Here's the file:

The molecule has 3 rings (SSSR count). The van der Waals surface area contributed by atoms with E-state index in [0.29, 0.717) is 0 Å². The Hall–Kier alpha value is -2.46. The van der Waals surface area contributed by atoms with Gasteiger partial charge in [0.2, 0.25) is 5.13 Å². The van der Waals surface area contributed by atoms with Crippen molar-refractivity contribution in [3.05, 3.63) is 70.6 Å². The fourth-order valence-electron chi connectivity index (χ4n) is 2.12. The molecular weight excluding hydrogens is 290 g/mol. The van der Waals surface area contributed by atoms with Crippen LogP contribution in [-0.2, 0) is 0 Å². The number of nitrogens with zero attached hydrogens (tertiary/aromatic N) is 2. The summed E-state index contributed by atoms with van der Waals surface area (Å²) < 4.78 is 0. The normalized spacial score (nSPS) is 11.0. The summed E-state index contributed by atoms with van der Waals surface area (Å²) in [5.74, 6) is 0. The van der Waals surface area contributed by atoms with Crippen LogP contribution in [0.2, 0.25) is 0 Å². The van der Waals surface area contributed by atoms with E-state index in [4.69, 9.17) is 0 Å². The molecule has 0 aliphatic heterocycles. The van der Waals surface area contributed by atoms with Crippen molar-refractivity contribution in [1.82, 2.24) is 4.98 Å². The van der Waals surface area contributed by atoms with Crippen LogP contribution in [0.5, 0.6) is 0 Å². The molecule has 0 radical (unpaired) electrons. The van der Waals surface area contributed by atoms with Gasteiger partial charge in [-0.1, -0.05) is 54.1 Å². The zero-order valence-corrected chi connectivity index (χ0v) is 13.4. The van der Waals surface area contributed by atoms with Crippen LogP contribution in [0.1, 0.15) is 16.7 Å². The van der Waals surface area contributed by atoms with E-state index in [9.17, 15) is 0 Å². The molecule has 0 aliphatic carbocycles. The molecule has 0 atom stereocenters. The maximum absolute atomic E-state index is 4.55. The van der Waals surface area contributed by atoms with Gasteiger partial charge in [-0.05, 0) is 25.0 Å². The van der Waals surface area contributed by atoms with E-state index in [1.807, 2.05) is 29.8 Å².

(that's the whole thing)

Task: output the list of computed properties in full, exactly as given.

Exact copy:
The molecule has 3 rings (SSSR count). The van der Waals surface area contributed by atoms with E-state index in [0.29, 0.717) is 0 Å². The Hall–Kier alpha value is -2.46. The van der Waals surface area contributed by atoms with Gasteiger partial charge in [0.2, 0.25) is 5.13 Å². The van der Waals surface area contributed by atoms with Crippen molar-refractivity contribution in [3.05, 3.63) is 70.6 Å². The fourth-order valence-electron chi connectivity index (χ4n) is 2.12. The molecular weight excluding hydrogens is 290 g/mol. The van der Waals surface area contributed by atoms with Crippen LogP contribution in [-0.2, 0) is 0 Å². The number of nitrogens with zero attached hydrogens (tertiary/aromatic N) is 2. The summed E-state index contributed by atoms with van der Waals surface area (Å²) < 4.78 is 0. The normalized spacial score (nSPS) is 11.0. The summed E-state index contributed by atoms with van der Waals surface area (Å²) in [5.74, 6) is 0. The van der Waals surface area contributed by atoms with Crippen LogP contribution in [0.2, 0.25) is 0 Å². The van der Waals surface area contributed by atoms with E-state index in [4.69, 9.17) is 0 Å². The molecule has 0 aliphatic heterocycles. The van der Waals surface area contributed by atoms with Crippen molar-refractivity contribution in [1.82, 2.24) is 4.98 Å². The van der Waals surface area contributed by atoms with Crippen LogP contribution in [0.5, 0.6) is 0 Å². The molecule has 0 radical (unpaired) electrons. The van der Waals surface area contributed by atoms with Gasteiger partial charge in [-0.1, -0.05) is 54.1 Å². The zero-order valence-corrected chi connectivity index (χ0v) is 13.4. The van der Waals surface area contributed by atoms with Crippen LogP contribution in [0.1, 0.15) is 16.7 Å². The van der Waals surface area contributed by atoms with E-state index in [9.17, 15) is 0 Å². The molecule has 0 aliphatic carbocycles. The molecule has 0 atom stereocenters. The maximum absolute atomic E-state index is 4.55. The van der Waals surface area contributed by atoms with Gasteiger partial charge in [-0.05, 0) is 25.0 Å². The van der Waals surface area contributed by atoms with E-state index in [1.807, 2.05) is 29.8 Å².